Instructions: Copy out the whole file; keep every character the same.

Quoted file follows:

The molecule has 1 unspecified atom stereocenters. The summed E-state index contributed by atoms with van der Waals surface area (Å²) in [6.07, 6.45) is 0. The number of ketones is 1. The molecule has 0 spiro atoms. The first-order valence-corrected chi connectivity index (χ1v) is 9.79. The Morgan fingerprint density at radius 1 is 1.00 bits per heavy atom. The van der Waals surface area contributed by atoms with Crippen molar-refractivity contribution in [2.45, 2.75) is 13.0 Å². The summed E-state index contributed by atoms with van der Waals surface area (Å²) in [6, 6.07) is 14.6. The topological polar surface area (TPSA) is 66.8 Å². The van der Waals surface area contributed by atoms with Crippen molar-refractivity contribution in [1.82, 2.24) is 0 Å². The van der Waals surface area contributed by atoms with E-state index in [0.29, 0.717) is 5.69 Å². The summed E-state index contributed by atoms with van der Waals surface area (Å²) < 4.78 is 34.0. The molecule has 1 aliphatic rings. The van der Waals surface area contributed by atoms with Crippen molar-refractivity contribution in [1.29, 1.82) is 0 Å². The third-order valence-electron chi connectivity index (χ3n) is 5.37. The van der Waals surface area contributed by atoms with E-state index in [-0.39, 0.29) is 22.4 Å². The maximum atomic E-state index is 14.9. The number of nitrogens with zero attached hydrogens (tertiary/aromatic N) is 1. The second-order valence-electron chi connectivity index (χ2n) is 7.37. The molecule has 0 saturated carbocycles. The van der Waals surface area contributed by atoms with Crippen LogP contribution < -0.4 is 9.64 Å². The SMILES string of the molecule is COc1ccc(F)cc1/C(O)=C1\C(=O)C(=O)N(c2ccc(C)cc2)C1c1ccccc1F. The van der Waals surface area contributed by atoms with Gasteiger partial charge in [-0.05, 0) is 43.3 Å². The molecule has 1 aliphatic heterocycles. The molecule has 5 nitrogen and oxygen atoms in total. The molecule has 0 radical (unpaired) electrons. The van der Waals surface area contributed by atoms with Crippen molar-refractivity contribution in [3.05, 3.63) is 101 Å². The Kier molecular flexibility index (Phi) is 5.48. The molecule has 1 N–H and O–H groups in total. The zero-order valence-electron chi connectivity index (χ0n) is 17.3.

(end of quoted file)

The molecule has 1 unspecified atom stereocenters. The summed E-state index contributed by atoms with van der Waals surface area (Å²) in [6.07, 6.45) is 0. The number of ketones is 1. The molecule has 0 spiro atoms. The first-order valence-corrected chi connectivity index (χ1v) is 9.79. The Morgan fingerprint density at radius 1 is 1.00 bits per heavy atom. The van der Waals surface area contributed by atoms with Crippen molar-refractivity contribution in [2.45, 2.75) is 13.0 Å². The summed E-state index contributed by atoms with van der Waals surface area (Å²) in [6, 6.07) is 14.6. The topological polar surface area (TPSA) is 66.8 Å². The van der Waals surface area contributed by atoms with Crippen molar-refractivity contribution in [1.82, 2.24) is 0 Å². The van der Waals surface area contributed by atoms with E-state index in [0.29, 0.717) is 5.69 Å². The summed E-state index contributed by atoms with van der Waals surface area (Å²) < 4.78 is 34.0. The molecule has 1 aliphatic rings. The van der Waals surface area contributed by atoms with Crippen molar-refractivity contribution in [1.29, 1.82) is 0 Å². The third-order valence-electron chi connectivity index (χ3n) is 5.37. The van der Waals surface area contributed by atoms with E-state index in [-0.39, 0.29) is 22.4 Å². The maximum atomic E-state index is 14.9. The number of nitrogens with zero attached hydrogens (tertiary/aromatic N) is 1. The second-order valence-electron chi connectivity index (χ2n) is 7.37. The molecule has 0 saturated carbocycles. The van der Waals surface area contributed by atoms with Crippen LogP contribution < -0.4 is 9.64 Å². The SMILES string of the molecule is COc1ccc(F)cc1/C(O)=C1\C(=O)C(=O)N(c2ccc(C)cc2)C1c1ccccc1F. The van der Waals surface area contributed by atoms with Gasteiger partial charge in [-0.05, 0) is 43.3 Å². The molecule has 1 aliphatic heterocycles. The molecule has 5 nitrogen and oxygen atoms in total. The molecule has 0 radical (unpaired) electrons. The van der Waals surface area contributed by atoms with Crippen molar-refractivity contribution in [3.05, 3.63) is 101 Å². The Kier molecular flexibility index (Phi) is 5.48. The molecule has 1 N–H and O–H groups in total. The zero-order valence-electron chi connectivity index (χ0n) is 17.3.